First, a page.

You know how I love a mystery.
And, if you’ve been reading this blog, you know there are more mysteries these days because the local news media is not doing the aggressive, follow-up kind of journalism it was doing several years ago.
The newspaper where I spent my career, The Kansas City Star, is more guilty than the local TV stations, which have long been spotty and inconsistent in their coverage. Before The Star began gong downhill, roughly in the 2000-2005 time frame, it covered virtually everything worth covering and followed up faithfully on breaking stories that left unanswered questions.
A big, breaking story that left unanswered questions was the fatal shooting Oct. 25 of Nicki Alexopoulos, a retired Fort Osage High School teacher, who lived in the 5700 block of Central Street.
A murder in the Brookside area is naturally going to get a lot of attention, and this case got plenty. The Star and all four local TV stations, I believe, jumped on it, as they should have.
I learned about it from a friend, who sent me an email as soon as he heard about it that night. It shook me up, mainly because Patty and I know a family who lives on Central. But I couldn’t remember if our acquaintances lived in the 5700 block or the 5800 block, so I got in my car and drove to the block, which is less than two miles from where we live.
When I arrived, police had the entire block sealed off. I asked a police officer to point out the house, and he did. It didn’t look like the house where our acquaintances live, and I then drove into the 5800 block and identified the house where our acquaintances live. Relieved, I went back home.
News reports that night, the next morning and a few days thereafter focused on the fact that Alexopoulos’ son had gone to her home because she had become aware he was embezzling money from her. He shot his mother several times inside the house, then he went outside and shot a woman who had been visiting his mother — seriously injuring her — and finally went back in the house and killed himself.
In all, he fired about a dozen shots in that normally quiet neighborhood.
The follow-up stories on TV and in The Star focused on Alexopoulos’ teaching career and the positive impact she had on many of her students.
That was all well and good, but what I wanted to know — and fully expected to emerge within a few days — was 1) the son’s identity and 2) the friend’s identity.
But no news outlet, not one, as far as I can tell from extensive research, ever followed up with that information. News outlets reported that police were withholding the son’s identify, and The Star and TV stations apparently never pressed the issue.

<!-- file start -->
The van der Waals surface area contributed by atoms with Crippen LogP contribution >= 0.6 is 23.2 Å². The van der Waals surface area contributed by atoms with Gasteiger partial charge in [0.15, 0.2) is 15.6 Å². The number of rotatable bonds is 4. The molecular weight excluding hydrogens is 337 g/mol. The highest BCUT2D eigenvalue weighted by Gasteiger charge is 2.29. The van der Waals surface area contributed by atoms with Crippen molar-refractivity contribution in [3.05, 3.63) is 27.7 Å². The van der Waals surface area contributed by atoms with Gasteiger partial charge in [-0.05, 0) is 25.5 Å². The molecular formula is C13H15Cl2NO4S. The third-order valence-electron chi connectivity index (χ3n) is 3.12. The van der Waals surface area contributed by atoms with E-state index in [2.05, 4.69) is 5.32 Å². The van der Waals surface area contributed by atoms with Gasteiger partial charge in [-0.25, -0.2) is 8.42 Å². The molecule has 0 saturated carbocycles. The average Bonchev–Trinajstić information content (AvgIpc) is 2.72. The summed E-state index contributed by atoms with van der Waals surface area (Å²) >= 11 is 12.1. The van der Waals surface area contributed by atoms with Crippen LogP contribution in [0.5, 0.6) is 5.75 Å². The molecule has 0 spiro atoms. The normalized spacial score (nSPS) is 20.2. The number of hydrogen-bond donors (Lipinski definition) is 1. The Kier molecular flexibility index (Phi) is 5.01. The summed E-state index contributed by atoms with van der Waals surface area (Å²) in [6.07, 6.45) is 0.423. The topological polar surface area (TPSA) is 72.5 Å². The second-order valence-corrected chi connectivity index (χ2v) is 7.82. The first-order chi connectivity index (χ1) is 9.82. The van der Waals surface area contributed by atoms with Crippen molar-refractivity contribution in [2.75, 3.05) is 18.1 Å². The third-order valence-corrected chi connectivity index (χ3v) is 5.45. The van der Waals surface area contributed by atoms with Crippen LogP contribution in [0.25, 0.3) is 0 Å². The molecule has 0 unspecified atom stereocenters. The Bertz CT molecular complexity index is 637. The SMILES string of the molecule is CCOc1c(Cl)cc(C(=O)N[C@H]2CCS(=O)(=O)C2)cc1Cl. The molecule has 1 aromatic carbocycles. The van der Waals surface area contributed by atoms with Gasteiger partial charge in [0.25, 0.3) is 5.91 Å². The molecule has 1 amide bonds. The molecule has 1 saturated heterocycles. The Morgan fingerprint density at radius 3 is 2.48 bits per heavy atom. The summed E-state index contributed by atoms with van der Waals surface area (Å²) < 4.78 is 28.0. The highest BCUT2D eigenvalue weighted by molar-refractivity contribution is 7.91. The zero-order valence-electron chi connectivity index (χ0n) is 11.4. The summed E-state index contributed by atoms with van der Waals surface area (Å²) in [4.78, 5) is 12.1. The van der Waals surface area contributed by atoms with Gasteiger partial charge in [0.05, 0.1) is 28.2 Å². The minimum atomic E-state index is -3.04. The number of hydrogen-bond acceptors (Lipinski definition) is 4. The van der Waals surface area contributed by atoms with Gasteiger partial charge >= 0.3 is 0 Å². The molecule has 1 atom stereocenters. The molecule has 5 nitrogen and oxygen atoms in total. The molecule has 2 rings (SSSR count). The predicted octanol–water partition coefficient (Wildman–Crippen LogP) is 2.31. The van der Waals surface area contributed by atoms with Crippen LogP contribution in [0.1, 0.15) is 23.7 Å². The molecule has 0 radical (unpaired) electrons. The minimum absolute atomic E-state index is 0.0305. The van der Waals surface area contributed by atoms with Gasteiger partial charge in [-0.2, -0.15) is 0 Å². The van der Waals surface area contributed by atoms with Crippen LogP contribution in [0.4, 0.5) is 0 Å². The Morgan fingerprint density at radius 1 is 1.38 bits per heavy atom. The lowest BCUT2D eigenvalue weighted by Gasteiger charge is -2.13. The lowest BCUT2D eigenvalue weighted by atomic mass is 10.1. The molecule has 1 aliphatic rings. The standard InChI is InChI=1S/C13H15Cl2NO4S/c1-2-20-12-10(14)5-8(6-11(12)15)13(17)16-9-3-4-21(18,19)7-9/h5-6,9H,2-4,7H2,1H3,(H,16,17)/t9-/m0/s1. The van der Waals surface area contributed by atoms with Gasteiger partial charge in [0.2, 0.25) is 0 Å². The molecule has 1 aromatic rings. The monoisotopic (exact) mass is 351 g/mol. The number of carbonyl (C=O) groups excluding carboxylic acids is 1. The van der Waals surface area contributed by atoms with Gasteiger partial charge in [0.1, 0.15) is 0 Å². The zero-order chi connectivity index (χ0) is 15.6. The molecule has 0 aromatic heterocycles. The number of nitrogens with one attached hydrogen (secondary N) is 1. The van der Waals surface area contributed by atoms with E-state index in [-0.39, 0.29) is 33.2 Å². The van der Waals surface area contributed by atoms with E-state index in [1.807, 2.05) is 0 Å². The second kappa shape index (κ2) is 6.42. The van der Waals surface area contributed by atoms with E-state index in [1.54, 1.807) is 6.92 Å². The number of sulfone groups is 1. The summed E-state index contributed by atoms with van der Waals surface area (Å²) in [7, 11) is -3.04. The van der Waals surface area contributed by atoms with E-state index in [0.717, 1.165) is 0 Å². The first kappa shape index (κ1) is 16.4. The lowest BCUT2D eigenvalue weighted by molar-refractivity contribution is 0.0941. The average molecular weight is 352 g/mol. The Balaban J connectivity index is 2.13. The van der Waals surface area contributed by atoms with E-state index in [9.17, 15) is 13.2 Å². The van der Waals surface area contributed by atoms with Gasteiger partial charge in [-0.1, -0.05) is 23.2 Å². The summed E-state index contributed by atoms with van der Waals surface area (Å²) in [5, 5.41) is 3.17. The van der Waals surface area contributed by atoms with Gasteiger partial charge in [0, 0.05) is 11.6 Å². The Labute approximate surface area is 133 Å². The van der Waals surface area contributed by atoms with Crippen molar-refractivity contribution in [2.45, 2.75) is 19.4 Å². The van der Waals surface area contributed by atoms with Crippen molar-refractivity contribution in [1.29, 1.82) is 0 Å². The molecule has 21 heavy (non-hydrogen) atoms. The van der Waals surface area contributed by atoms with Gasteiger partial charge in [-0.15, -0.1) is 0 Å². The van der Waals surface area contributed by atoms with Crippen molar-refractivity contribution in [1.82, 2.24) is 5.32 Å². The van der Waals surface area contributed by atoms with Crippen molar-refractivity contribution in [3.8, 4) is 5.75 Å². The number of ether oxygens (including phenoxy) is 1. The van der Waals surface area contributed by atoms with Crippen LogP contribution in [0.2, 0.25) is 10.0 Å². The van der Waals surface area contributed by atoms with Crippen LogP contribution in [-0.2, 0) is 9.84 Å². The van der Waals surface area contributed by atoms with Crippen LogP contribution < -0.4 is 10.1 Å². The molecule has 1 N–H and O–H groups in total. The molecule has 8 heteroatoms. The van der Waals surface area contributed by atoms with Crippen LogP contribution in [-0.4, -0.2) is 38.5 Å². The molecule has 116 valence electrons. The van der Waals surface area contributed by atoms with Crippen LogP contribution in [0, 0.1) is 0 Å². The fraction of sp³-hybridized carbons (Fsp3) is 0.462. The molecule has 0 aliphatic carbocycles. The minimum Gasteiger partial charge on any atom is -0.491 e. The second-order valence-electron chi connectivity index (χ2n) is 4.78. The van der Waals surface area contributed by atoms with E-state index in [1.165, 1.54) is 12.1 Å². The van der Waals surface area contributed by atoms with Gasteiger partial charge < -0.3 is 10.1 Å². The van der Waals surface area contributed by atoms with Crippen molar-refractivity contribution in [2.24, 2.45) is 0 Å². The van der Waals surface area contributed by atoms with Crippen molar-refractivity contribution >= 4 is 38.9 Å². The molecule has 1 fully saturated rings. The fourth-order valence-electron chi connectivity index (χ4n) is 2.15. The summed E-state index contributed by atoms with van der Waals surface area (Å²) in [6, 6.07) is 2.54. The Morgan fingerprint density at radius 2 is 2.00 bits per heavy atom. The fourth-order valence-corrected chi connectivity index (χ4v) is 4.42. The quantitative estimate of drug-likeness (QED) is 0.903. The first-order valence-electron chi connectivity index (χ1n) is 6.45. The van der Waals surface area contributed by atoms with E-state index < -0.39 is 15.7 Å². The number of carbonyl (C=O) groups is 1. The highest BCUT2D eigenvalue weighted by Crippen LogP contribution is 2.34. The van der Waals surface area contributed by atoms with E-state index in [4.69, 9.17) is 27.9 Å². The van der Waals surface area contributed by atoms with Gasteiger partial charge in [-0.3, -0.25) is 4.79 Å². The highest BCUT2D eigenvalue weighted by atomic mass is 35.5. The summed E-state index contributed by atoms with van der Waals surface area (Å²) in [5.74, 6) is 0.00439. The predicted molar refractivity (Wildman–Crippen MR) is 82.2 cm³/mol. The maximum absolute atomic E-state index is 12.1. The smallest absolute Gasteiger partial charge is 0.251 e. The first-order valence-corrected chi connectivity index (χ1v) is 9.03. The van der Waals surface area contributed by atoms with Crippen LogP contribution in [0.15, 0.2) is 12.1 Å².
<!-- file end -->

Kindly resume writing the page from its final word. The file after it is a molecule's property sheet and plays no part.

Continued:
And there the story died.
I remember running a Google and whitepages.com search a few days after the killing and not being able to home in on the son’s identity. And I, too, let it go.
But then, on Dec. 16, a feature story on Alexopoulos turned up in The Star. Reporter Katy Bergen, a newcomer, wrote about Nicki Alexopoulos’ writings about raising her two children — a daughter and the son who ended up killing her — in a household with an abusive husband and father. That was in Boonville, Missouri, where Alexopoulos previously lived and taught.
In that story, Bergen identified the friend who had been shot in the front yard — a woman named Alice Snodgrass — but she did not identify the son.
A few days after that story was published, I sent an email to KC Star managing editor Greg Farmer, asking why the paper had never identified the son.
In the email, I noted that there was no need to protect the son’s “good name,” and I said that if he was mentally unstable, that too was a moot issue.
My final line was, “I don’t think I’ve ever seen the paper not identify the killer or alleged killer in a high-profile homicide.”
I didn’t hear back from Farmer.
The question of the son’s identity continued to gnaw at me, and today, after seeing an obituary about another person named Alexopoulos, I launched an extensive Google and whitepages.com search.
Finally, I was able to identify the son. His name was Patrick Nichols Fricke Alexopoulos. He was 38 years old.
A death and funeral notice — but not a full obituary — is on the website of Thacher Funeral Home in Boonville. With a few more clicks, I found a two-paragraph obit in the Missourian, a daily paper published by the University of Missouri-Columbia.
Here’s that obit:
Patrick N. Fricke Alexopoulos, 38, of Kansas City and formerly of Boonville, MO, passed away Tuesday, Oct. 25. Visitation will be 2 to 3 p.m. on Sunday, Nov. 6, at Trinity Lutheran Church, 20209 Ellis Davis Road, Boonville, with a celebration of life for the family at 3 p.m.
Patrick was preceded in death by his grandparents, William Norbert and Marie Fricke, and his mother, Nikki (stet) Alexopoulos. Survivors include father Norman Fricke, of Boonville, and sister Kristen Fricke-Oehlert, of Kansas City. Patrick was born in Boone County and was raised in rural Cooper County. He later attended Saint Peter and Paul Catholic School and graduated from Boonville High School. Patrick also attended the School of Business at Central Missouri, and he received his bachelor’s degree. Patrick will be missed by all who knew him.
The Thacher Funeral Home notice also included a weird photo of Alexopoulos. Viewed from a distance, Alexopoulos is standing in front of a house, hands folded in front of him. He’s wearing dark slacks, a dress shirt, a narrow tie and a yellow ball cap.
There’s still a lot of mystery about this case: What was this guy like? What kind of jobs did he hold? Did growing up with an abusive father contribute in the end to the killing of his mother?
Answers to those questions would be nice to have, although they don’t constitute essential journalism. But the man’s identity — the killer’s identity — is essential journalism.
On this story, The Star and all four local TV stations get an F, as in pi-ti-Ful.